Typically, keeping track of all the major capital projects an integrated oil and gas company has going all at once is close to impossible. That has been less and less the case at Chevron (NYSE:CVX), as its development portfolio has become more and more concentrated on shale drilling in the Permian Basin. So far, it's been a rather successful strategy, as it has significantly increased the company's earnings and cash flow, even though fourth-quarter oil prices were on the decline throughout the quarter.
Let's look at what happened at Chevron this past quarter and what investors should make of this seemingly all-in-on-shale strategy.
By the numbers
|Metric||Q4 2018||Q3 2018||Q4 2017|
|Revenue||$42.35 billion||$43.99 billion||$37.62 billion|
|Net income||$3.73 billion||$4.05 billion||$3.11 billion|
|Operating cash flow||$8.0 billion||$9.6 billion||$6.23 billion|
There's no other way to describe Chevron's recent earnings than solid and consistent. The company has been doing a lot of the same things over the past year to grow production and earnings at a steady rate. This past quarter, it was able to grow earnings from its upstream production largely from higher natural gas prices, especially in its international upstream business.
It's also worth pointing out that Chevron realized some large one-time tax benefits this time last year related to changes in corporate tax rates. Those gains of $3.33 billion and $1.16 billion for U.S. upstream and U.S. downstream, respectively, make the year-over-year comparisons look off.
- Chevron's production for the quarter was 3.08 million barrels per day, which was 12.4% higher than this time last year and led to full-year production growth of 7%. For a company as large as Chevron, that's a remarkable result. Management noted that the largest drivers of those gains were continued ramp at its Wheatstone liquefied natural gas facility and growth in Permian shale.
- As has been the case every quarter for several years, Chevron's growth in the Permian Basin continues to exceed management's expectations. Fourth-quarter production was up 84% from last year and stands at 377,000 barrels of oil equivalent per day. The company is now more than one year ahead of guidance it gave earlier this year.
- Chevron announced days before its earnings announcement that it has acquired Petrobras' refinery in Pasadena, Texas, for $350 million. The 110,000 barrel-per-day refinery will help the company process more of its bountiful supply of crude coming out of the Permian Basin and allow it to extract more value from each molecule.
- Management also issued early guidance for 2019. It expects to grow production by 4%-7%, not including any potential asset sales, and anticipates spending $20 billion. More than a quarter of that spending will go toward shale development.
What management had to say
One of the issues Chevron ran into from 2014 to 2017 was that it had several large-scale projects under development that took several years to become productive assets. There was a time when it had tens of billions tied up in working capital for its Gorgon and Wheatstone LNG facilities.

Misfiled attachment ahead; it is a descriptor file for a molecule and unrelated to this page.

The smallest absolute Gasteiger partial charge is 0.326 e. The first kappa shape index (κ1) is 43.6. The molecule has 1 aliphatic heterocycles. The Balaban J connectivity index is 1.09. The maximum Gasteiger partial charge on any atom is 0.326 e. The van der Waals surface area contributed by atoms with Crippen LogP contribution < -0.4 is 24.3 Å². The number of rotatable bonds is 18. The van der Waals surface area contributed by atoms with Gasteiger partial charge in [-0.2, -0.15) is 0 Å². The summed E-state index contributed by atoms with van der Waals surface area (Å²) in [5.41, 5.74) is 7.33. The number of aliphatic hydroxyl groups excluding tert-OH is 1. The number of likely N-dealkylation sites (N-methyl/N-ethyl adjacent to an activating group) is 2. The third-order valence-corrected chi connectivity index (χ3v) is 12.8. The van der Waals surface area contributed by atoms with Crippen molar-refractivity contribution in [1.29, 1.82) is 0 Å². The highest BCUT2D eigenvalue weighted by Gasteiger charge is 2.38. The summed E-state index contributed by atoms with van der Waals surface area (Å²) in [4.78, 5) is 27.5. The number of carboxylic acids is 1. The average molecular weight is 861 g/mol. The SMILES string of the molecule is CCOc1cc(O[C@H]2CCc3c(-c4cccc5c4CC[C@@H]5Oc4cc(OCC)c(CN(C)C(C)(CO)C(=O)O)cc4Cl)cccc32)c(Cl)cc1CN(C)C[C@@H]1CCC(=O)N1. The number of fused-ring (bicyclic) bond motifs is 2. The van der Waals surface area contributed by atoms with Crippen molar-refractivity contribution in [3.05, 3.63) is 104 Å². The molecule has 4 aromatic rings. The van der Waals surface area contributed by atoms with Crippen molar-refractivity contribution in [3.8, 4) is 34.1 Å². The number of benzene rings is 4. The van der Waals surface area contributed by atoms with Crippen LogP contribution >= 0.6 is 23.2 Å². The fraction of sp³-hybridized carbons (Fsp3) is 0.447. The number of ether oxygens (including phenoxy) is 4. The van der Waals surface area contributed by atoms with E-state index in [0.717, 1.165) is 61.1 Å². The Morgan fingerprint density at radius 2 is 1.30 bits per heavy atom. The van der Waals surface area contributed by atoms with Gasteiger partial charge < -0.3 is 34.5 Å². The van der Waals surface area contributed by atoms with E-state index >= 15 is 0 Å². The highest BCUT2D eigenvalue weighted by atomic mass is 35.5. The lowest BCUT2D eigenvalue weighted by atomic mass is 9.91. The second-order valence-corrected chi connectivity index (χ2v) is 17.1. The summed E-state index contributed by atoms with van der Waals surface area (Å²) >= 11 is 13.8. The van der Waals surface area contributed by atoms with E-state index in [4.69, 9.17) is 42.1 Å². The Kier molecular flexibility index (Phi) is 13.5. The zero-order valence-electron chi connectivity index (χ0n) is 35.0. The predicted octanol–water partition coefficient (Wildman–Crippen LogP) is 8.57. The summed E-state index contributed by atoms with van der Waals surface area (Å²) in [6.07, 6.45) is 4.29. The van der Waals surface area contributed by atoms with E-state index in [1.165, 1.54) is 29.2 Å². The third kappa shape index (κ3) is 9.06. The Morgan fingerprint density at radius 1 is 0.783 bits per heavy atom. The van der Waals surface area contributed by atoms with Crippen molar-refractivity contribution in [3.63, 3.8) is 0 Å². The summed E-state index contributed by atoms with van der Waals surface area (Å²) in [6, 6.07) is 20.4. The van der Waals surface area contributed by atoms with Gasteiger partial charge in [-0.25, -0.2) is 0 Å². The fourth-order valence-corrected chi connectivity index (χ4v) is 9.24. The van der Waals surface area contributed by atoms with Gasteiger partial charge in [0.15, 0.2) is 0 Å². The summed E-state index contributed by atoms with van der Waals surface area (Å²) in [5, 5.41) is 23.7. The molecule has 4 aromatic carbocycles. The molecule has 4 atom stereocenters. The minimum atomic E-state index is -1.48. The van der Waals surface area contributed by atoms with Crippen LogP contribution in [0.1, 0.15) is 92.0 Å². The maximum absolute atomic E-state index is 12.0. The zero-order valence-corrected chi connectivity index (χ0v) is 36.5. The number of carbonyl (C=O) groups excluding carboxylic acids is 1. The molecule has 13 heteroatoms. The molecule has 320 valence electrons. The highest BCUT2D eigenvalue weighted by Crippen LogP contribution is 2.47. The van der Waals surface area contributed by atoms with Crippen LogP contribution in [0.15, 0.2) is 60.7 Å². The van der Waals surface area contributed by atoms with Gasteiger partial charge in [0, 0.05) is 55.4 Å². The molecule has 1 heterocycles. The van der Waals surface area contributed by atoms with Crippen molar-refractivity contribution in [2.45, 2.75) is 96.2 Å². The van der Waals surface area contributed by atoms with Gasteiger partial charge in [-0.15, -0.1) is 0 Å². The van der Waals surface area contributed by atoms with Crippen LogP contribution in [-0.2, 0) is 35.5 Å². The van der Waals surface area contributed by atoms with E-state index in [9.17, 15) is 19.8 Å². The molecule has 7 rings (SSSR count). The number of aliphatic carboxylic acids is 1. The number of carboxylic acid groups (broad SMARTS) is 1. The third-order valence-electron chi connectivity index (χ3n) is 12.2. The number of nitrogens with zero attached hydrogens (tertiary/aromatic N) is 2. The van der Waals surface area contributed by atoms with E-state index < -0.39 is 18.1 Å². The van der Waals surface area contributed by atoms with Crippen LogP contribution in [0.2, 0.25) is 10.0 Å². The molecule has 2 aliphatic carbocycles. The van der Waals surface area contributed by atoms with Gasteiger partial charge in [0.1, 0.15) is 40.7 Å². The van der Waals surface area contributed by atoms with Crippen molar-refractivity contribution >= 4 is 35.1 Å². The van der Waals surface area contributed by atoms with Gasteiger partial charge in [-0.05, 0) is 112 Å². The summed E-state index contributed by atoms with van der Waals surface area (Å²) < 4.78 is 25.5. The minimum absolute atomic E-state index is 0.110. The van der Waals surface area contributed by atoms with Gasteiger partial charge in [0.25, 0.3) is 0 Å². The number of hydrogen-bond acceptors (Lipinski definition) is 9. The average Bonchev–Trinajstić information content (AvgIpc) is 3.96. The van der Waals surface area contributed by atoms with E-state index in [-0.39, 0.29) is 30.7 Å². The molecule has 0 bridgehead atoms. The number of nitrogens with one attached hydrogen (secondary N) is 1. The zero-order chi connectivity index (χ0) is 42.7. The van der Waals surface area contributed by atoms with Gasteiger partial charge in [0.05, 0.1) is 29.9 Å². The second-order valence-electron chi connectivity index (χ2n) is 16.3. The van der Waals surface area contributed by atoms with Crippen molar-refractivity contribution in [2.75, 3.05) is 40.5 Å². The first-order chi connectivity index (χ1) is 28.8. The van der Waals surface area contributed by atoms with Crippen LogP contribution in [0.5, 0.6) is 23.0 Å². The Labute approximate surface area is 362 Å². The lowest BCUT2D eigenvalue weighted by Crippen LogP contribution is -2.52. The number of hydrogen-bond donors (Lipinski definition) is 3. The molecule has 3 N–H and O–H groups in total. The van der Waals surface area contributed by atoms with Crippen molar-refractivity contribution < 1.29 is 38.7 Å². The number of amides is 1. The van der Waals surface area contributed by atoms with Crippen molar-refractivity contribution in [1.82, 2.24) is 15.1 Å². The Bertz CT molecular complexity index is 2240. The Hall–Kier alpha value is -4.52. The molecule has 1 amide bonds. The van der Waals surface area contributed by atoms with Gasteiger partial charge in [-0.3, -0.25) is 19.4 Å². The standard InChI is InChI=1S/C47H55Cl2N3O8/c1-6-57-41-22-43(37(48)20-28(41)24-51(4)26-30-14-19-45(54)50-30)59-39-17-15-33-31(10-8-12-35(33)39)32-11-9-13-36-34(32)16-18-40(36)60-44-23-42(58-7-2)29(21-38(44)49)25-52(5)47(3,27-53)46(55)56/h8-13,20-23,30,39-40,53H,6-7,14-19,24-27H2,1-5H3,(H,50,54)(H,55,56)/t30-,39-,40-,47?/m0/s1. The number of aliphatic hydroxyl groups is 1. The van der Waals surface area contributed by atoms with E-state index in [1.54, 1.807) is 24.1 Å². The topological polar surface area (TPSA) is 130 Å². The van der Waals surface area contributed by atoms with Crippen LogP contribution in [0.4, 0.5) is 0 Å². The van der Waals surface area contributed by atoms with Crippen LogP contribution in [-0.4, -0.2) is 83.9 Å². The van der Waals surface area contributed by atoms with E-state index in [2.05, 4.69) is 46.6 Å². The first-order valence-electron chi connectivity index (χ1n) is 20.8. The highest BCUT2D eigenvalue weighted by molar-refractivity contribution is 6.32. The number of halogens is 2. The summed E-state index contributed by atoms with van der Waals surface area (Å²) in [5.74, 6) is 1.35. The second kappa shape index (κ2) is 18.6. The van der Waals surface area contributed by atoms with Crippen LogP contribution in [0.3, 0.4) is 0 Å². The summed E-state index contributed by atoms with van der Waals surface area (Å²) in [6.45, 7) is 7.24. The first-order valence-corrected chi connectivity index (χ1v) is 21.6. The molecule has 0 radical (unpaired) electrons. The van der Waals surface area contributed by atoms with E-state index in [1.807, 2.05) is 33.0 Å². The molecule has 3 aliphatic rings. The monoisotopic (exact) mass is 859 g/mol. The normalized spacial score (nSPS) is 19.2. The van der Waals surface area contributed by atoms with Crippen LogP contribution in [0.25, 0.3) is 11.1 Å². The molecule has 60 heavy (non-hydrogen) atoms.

Since then, management has focused more of its spending on shorter development cycle projects, like shale. According to CEO Michael Wirth, the company is dedicating the lion's share of its capital spending to these shorter cycle projects:
Total C&E [capital & exploration] in 2018 was $20.1 billion. This included approximately $600 million of inorganic spend for which we don't budget, primarily related to bonus payments for offshore leases in Brazil and the Gulf of Mexico. The stacked bar depicts our organic C&E budget for 2019 of $20 billion.
Within this budget, the cash component is $13.7 billion, while the remaining $6.3 billion is expenditures by affiliates, primarily TCO [the Tengizchevroil oil field in Kazakhstan] and CPChem [ChevronPhillips Chemical].
In the 2019 budget, $3.6 billion was allocated to the Permian and another $1.6 billion is allocated to other shale and tight assets. We expect approximately 70% of our total 2019 spend to deliver cash within two years. Our current spend profile has significantly lower execution risk relative to the past.
You can read a full transcript of Chevron's conference call.
More of the same
Chevron's earnings reports and business plans have been incredibly straightforward lately. The primary focus has been to maintain its dividend by cutting costs and getting the most out of its smaller suite of development projects. So far, it's been working, as management has been able to generate enough cash to cover its dividend obligations, pay down debt, and even buy back shares.
Based on the company's suite of major capital projects in the wings, it looks as if investors can expect more of the same in 2019. Growth will probably come from its shale drilling in the Permian, getting Wheatstone LNG up to full capacity, and getting first oil from its Big Foot offshore platform. Beyond that, the next major capital project isn't slated to have first oil until 2021.
Overall, Chevron has reported solid earnings and a plan that's generating cash to do what it wants right now. The question is how much longer it can sustain itself on this current track without investing in other growth projects. The answer to that is likely to come during its next security analyst meeting in March.